How (not) to use social media for customer and market research

Research Social media listening and measurement tools can provide businesses with valuable information regarding their brand, competitors and the needs of people.

Many businesses use this information to make strategic discussions and integrate social media in techniques for customer and market research. The same goes for research companies.

However, this is not without risks. Users of different social media have a specific profile that varies depending on the medium and businesses should be aware that you cannot  extrapolate insights that are gathered via social media. This seems obvious but I have seen many press releases from companies saying that “the average consumer finds that…” and then later in the article it becomes clear that all this is based on a Twitter poll. This is entirely wrong, of course. 

With so many discussions to be picked up everywhere and so many resources for market and customer research, you may be tempted into thinking that companies specializing in research and surveys are now doomed. This is of course untrue. What is true is that most  research companies include social media in their research methods, often in very creative and well-developed ways. Why wouldn’t your company do the same?

There are plenty of possibilities, from Twitter surveys to direct feedback and contact. Many companies embrace social media as a solution for research and even co-creation, whereby the customer or ‘community’ is given a role to play in the definition of strategies for product development, communication, etc. (crowdsourcing), as you could read in some recent case studies. Research companies even use social media to set up panels, although this is often done in an integrated framework.

The danger of drawing general conclusions from very specific user groups

All this has huge benefits, but there is a risk of overvaluing social media feedback and ending up with useless data that don’t contribute anything to the improvement of your product, marketing campaign or company strategy.

One example: suppose that you are launching a new tourist service or product for families with children. You could make inquiries with travel forums and travel blogs. Perhaps you can even find some forums and blogs, specifically for families with children, which would slightly increase the focus of your research.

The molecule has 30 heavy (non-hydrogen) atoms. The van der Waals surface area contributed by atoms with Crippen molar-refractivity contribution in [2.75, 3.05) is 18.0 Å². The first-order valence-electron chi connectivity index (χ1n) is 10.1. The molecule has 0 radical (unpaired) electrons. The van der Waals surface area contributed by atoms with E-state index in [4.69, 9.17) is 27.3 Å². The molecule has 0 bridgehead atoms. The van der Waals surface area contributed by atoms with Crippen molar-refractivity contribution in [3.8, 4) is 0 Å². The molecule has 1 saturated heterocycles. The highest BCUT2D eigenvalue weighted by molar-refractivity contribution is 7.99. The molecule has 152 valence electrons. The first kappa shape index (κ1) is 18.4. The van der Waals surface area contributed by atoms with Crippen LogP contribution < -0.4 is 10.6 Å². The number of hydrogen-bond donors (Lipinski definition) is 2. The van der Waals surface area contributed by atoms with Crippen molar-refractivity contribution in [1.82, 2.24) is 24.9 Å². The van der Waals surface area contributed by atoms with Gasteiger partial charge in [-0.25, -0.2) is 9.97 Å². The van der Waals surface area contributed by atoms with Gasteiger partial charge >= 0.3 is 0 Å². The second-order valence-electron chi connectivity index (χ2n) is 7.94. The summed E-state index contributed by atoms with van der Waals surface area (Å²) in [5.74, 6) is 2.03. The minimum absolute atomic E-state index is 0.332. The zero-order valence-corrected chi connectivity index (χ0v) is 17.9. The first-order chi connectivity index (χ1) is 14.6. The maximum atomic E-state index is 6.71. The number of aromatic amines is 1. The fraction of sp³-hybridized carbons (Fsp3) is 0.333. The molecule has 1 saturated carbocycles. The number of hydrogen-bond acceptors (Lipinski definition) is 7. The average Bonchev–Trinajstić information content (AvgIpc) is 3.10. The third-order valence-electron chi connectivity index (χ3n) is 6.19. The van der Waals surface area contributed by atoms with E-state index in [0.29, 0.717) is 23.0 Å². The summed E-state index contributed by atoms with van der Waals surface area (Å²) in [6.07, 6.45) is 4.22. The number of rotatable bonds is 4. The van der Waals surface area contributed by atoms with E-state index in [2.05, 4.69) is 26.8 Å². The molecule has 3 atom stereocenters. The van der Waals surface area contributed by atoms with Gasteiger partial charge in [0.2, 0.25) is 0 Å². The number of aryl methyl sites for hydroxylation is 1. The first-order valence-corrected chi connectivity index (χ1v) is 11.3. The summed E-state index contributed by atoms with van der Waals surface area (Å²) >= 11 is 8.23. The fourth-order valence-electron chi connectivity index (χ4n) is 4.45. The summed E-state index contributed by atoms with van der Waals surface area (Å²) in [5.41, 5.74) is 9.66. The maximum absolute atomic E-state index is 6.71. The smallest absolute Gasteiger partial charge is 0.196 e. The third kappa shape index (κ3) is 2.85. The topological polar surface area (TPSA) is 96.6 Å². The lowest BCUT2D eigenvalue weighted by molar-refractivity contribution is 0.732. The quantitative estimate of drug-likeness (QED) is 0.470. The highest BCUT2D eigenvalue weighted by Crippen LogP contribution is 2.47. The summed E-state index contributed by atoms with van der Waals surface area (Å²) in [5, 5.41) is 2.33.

However, if your new travel service is meant for a general audience of families with children, you should of course realize that not all families with young children spend time on these forums and blogs. In other words, the selection of online and social media only to build research panels, perform surveys and seek feedback provides results that should be considered from the perspective of the specific target groups you reached.

Again, this seems obvious, but many companies are guilty of drawing general conclusions from very specific user groups. 

Social media use in research is an integrated story

Social media marketing should be part of your total marketing strategy. It will undoubtedly become that after a while. Every marketing discipline that has been around for some time, such as email marketing, has its own rules and requires people with expertise. It does not exist independently. 

Social media have a huge impact on all aspects of marketing, and they will undoubtedly continue to evolve and require new tactics and strategies, but in the end, they will become part of the company’s daily marketing reality.

We see exactly the same phenomenon in the area of the effects social media have on market and consumer research. Virtually every business uses social media in the research space, but they tend to do so in an integrated way. Some surveys do not use any social media or hardly any at all, others use them a lot. 

It all depends on the target group, what you want to know and obviously the market researchers’ creativity and eagerness to innovate. Social media are a complement to market research and its impact is already very apparent. 

This will undoubtedly continue to evolve, but one will never replace the other. It is not an “either-or” story. 

It is about integration and cross-pollination based on the results you are looking for. There is no reason whatsoever to approach things differently as a marketer. 

Do not underestimate the value of social media, but do not overestimate it either.

People’s feedback and answers come in many forms and overestimating social media conversations or surveys can lead to huge distortions in the insights you gain and the resulting conclusions and actions. 

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